There isn’t one! It’s a focus on the needs of any overworked small business owner, where the precious asset is time and business survival. Trading blows trying to sell one computer over another completely missing.

I still see this everywhere. I’m a subscriber to “Seeking Alpha“, which has a collection of both buy-side and sell-side analysts commentating on the shares of companies i’ve chosen to watch. More often than not, it’s a bit like sitting in an umpires chair during a tennis match; lots of noise, lots of to-and-fro, discussions on each move and never far away from comparing companies against each other.

One of the most prescient things i’ve heard a technology CEO say was from Steve Jobs, when he told an audience in 1997 that “We have to get away from the notion that for Apple to win, Microsoft have to lose”. Certainly, from the time the first iPhone shipped onwards, Apple have had a relentless focus on the end user of their products.

Enterprise IT is still driven largely by vendor inspired fads and with little reference to end user results (one silly data point I carry in my head is waiting to hear someone at a Big Data conference mention a compelling business impact of one of their Hadoop deployments that isn’t related to log file or Twitter sentiment analyses. I’ve seen the same software vendor platform folks float into Big Data conferences for around 3 years now, and have not heard one yet).

One of the best courses I ever went on was given to us by Citrix, specifically on selling to CxO/board level in large organisations. A lot of it is being able to relate small snippets of things you discover around the industry (or in other industries) that may help influence their business success. One example that I unashamedly stole from Martin Clarkson was that of a new Tesco store in South Korea that he once showed to me:

I passed this onto to the team in my last company that sold to big retailers. At least four board level teams in large UK retailers got to see that video and to agonise if they could replicate Tesco’s work in their own local operations. And I dare say the salespeople bringing it to their attention gained a good reputation for delivering interesting ideas that may help their client organisations future. That’s a great position to be in.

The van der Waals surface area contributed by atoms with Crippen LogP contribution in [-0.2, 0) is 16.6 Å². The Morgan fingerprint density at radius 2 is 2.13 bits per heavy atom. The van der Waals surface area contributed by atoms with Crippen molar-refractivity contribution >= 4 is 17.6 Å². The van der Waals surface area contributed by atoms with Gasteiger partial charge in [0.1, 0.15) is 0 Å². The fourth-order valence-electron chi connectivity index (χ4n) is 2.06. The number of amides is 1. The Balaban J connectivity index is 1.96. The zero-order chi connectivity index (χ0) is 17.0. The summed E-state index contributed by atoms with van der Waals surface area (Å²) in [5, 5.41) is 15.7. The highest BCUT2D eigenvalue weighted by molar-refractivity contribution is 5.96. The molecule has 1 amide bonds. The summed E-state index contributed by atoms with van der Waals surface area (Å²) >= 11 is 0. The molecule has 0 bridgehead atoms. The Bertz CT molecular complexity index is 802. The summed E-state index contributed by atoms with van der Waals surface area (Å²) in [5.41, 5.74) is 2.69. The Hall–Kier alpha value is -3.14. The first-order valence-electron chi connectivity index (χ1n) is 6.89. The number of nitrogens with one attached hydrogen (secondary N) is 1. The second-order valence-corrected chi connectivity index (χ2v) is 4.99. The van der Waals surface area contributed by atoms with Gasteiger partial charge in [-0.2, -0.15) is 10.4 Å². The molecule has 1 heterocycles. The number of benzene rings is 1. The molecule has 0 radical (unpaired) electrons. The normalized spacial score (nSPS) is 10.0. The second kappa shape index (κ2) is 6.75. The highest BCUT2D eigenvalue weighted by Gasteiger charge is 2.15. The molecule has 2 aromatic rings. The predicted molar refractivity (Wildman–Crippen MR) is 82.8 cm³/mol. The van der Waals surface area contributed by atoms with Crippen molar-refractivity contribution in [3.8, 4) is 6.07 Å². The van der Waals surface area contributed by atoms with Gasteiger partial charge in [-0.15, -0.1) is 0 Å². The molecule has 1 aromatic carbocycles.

With that, i’ve come full circle from and back to Tesco. Consultative Selling is a good thing to do, and that folks like IBM are complete masters at it; if you’re ever in an IBM facility, be sure to steal one of their current “Institute for Business Value” booklets (or visit their associated group on LinkedIn). Normally brim full of surveys and ideas to stimulate the thought processes of the most senior users running businesses.

We’d do a better job in the IT industry if we could replicate that focus on our end users from top to bottom – and not to spend time elbowing competitors instead. In the meantime, I suspect those rare places that do focus on end users will continue to reap a disproportionate share of the future business out there.

A modern take on peoples valiant attempts to get attention

Facebook Newsfeed Algorithm Equation

A really well written story in Techcrunch today, which relates the ever increasing difficulty of getting a message you publish in front of people you know. Well worth a read if you have a spare 5 minutes: http://techcrunch.com/2014/04/03/the-filtered-feed-problem/

The main surprise for me is that if you “Like” a particular vendors Facebook page, the best historical chance (from Feb 2012) of seeing one individual post from them was around 1 in 6 – 16%. With an increase in potential traffic to go into your personal news feed, it is (in March 2014) now down to 1 in 15 – 6.51%. So, businesses are facing the same challenges to that of the Advertising industry in general, even on these new platforms.

Despite the sheer amount of signal data available to them, even folks like Facebook (and I guess the same is true of Google, Twitter, LinkedIn, Pinterest, etc) have a big challenge to separate what we value seeing, and what we skip by. Even why we look at these social media sites can be interpreted in many different ways from the get go. One of my ex-work colleagues, at a s Senior Management program at Harvard, had a professor saying that males were on Facebook for the eye candy, and females to one-plus their looks and social life among their social circle (and had a habit of publishing less flattering pictures of other women in the same!).

The challenge of these sites is one of the few true need for “big data” analyses that isn’t just IT industry hype to sell more kit. Their own future depends on getting a rich vein of signals from users they act as a content platform for, while feeding paid content into the stream that advertisers are willing to subvert in their favo(u)r  – which is a centuries old pursuit and nothing remarkable, nor new.